Reasons why doing a night-climb is a good idea:

-Less traffic.

-Not so hot.

-You can't see anything, least of all how much of the bloody mountain you've got left to climb.

-You don't have to talk to anybody.

Got back to Shin-Fuji station around 2pm, turned round to steal a last glimpse of Fuji-san, but, true to form, the mountain was hidden from sight once more behind the veil of cloud.


Friday was far from finished though: there was still BEER NIGHT at the Osaka Dome. In order to take the patrons' minds off the paucity of baseball on display, the Osaka Dome infrequently holds Beer Nights (200 yen a beer, son!)

Sadly, it was a low-scoring game, but we did get the unlooked-for bonus of the 10th innings, by which time I was well and truly sozzled.


The opening of the Athletics World Championships in Osaka! Overslept, but still made it down to Osaka-jo park in time to watch the leaders of the marathon come through. Went for breakfast with Adam, got back to the park and found that my bicycle had been nicked. The Stag was a freebie present from Andrew when I moved into the Chez Shinsaibashi. Even so, I was a bit miffed to be parted from it. I sincerely hope that it was stolen by the last-placed runner, who just couldn't be asked to persevere in the inhumanely warm Osaka conditions.


Three-day weekend damage report:

Extremely sore legs: 2

Remaining bicylcles: 0

Remaining cash: don't ask

Mystery gash and bruising on one arm, presumably sustained during or after Beer Night.

Actual breakages: 0

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Saturday, August 25, 2007


The Deep Blue of arm-wrestling

Arcade game manufacturer Atlus Co., announced Tuesday it will voluntarily recall all 155 units of its Ude-damashii arm-wrestling machine installed across the country, as three people have broken their arms playing the game since its release late July.

The Shinjuku Ward, Tokyo-based company has also requested arcade proprietors take the game out of operation, and will look into the cause of the accidents following the recall.

According to Atlus, all the units were designed for wrestling with the right arm. The game, which was sold to arcades across the country, has ten power levels. If a player keeps winning, he or she can challenge "opponents" at three different levels during each game.

To date, the company has confirmed that a 25-year-old male South Korean tourist in Osaka, a 19-year-old male French tourist in Fukuoka and 24-year-old Japanese man in Kyoto all broke their humerus--the bone between the shoulder and elbow--in their right arms.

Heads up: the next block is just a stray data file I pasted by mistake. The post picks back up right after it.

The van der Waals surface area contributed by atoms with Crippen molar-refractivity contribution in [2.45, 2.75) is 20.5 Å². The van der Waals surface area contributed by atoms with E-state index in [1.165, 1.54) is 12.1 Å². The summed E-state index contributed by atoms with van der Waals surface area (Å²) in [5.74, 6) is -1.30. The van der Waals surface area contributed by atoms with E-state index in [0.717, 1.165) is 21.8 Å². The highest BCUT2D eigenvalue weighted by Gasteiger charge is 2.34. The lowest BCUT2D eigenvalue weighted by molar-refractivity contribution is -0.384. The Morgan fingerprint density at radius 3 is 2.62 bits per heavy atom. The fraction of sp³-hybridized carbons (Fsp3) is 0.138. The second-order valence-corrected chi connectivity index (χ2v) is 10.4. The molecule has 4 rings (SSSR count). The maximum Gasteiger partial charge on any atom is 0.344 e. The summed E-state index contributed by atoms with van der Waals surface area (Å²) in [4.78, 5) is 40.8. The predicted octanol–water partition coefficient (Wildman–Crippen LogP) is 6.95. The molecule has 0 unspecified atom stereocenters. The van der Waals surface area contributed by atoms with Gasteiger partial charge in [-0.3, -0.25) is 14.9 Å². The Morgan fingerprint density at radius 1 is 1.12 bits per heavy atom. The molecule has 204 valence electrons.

Arm-wrestling game recalled as 3 break arms
The Yomiuri Shimbun


Not wishing to sound alarmist, but this is the beginning of the end. It's all very well computers being able to defeat us at chess and suchlike, but now they're physically beating us up.

Next thing you know:

knock knock

"Sarah Connor?"



The machines are rising.

Thursday, August 23, 2007


The end times are back: they're here every Wednesday

More disturbing then the ethereal flickers of silent lightning in the heavens was the absence of comment from those around us: no sugoi! (wow!), no kowai! (I'm scared!); just mute watchfulness.

Last sign that the end times are coming: people close their mouths and open their fucking eyes.

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Friday, August 17, 2007


Grisly death to the bugs of Higashi Shinsai

One of the numerous drawbacks of the hot, humid Japanese summer is the resurgence of the cockroach population. So far, I've had three in the room and dealt grisly death to each in turn.

#1 "Salman"

Opened front door, saw glimpse of dark movement amongst my trainers just inside the room. As the skulking bug was confined to the footwell, I had no need to hurry. I turned on the air con, changed my shirt, then grabbed the washing-up liquid (cockroach napalm, folks) and squeezed the bottle out over my unwelcome visitor he twitched horribly, then perished. I left him where he lay for a couple of days, just to warn his mates.

#2 "Linford"

This guy was determined not to go out the same way as Salman: the instant I opened my door, he came racing out. I've read that a cockroach can scuttle 50 times its own body length in a single second. Trying to get past the cat-like reflexes of Dan was a bit of an error, though. Stomp. Nice try, Linford.

#3 "The Terminator"